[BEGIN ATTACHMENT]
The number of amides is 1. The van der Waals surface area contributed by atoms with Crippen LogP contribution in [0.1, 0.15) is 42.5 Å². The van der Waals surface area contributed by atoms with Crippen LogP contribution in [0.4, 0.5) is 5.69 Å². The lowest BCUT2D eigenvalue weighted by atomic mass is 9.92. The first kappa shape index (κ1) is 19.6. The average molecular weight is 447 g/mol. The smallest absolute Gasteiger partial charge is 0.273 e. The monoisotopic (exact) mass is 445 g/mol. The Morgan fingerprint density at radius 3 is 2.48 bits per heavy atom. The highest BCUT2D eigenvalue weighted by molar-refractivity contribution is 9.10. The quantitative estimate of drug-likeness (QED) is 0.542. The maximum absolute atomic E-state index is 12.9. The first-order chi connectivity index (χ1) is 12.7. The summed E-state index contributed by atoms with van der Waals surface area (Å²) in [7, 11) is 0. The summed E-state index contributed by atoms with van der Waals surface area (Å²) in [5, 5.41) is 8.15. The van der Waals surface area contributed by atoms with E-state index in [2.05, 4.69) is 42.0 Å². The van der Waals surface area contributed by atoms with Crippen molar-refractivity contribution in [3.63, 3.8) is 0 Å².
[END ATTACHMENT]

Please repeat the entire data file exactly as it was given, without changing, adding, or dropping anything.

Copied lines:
The number of amides is 1. The van der Waals surface area contributed by atoms with Crippen LogP contribution in [0.1, 0.15) is 42.5 Å². The van der Waals surface area contributed by atoms with Crippen LogP contribution in [0.4, 0.5) is 5.69 Å². The lowest BCUT2D eigenvalue weighted by atomic mass is 9.92. The first kappa shape index (κ1) is 19.6. The average molecular weight is 447 g/mol. The smallest absolute Gasteiger partial charge is 0.273 e. The monoisotopic (exact) mass is 445 g/mol. The Morgan fingerprint density at radius 3 is 2.48 bits per heavy atom. The highest BCUT2D eigenvalue weighted by molar-refractivity contribution is 9.10. The quantitative estimate of drug-likeness (QED) is 0.542. The maximum absolute atomic E-state index is 12.9. The first-order chi connectivity index (χ1) is 12.7. The summed E-state index contributed by atoms with van der Waals surface area (Å²) in [7, 11) is 0. The summed E-state index contributed by atoms with van der Waals surface area (Å²) in [5, 5.41) is 8.15. The van der Waals surface area contributed by atoms with E-state index in [2.05, 4.69) is 42.0 Å². The van der Waals surface area contributed by atoms with Crippen molar-refractivity contribution in [3.63, 3.8) is 0 Å².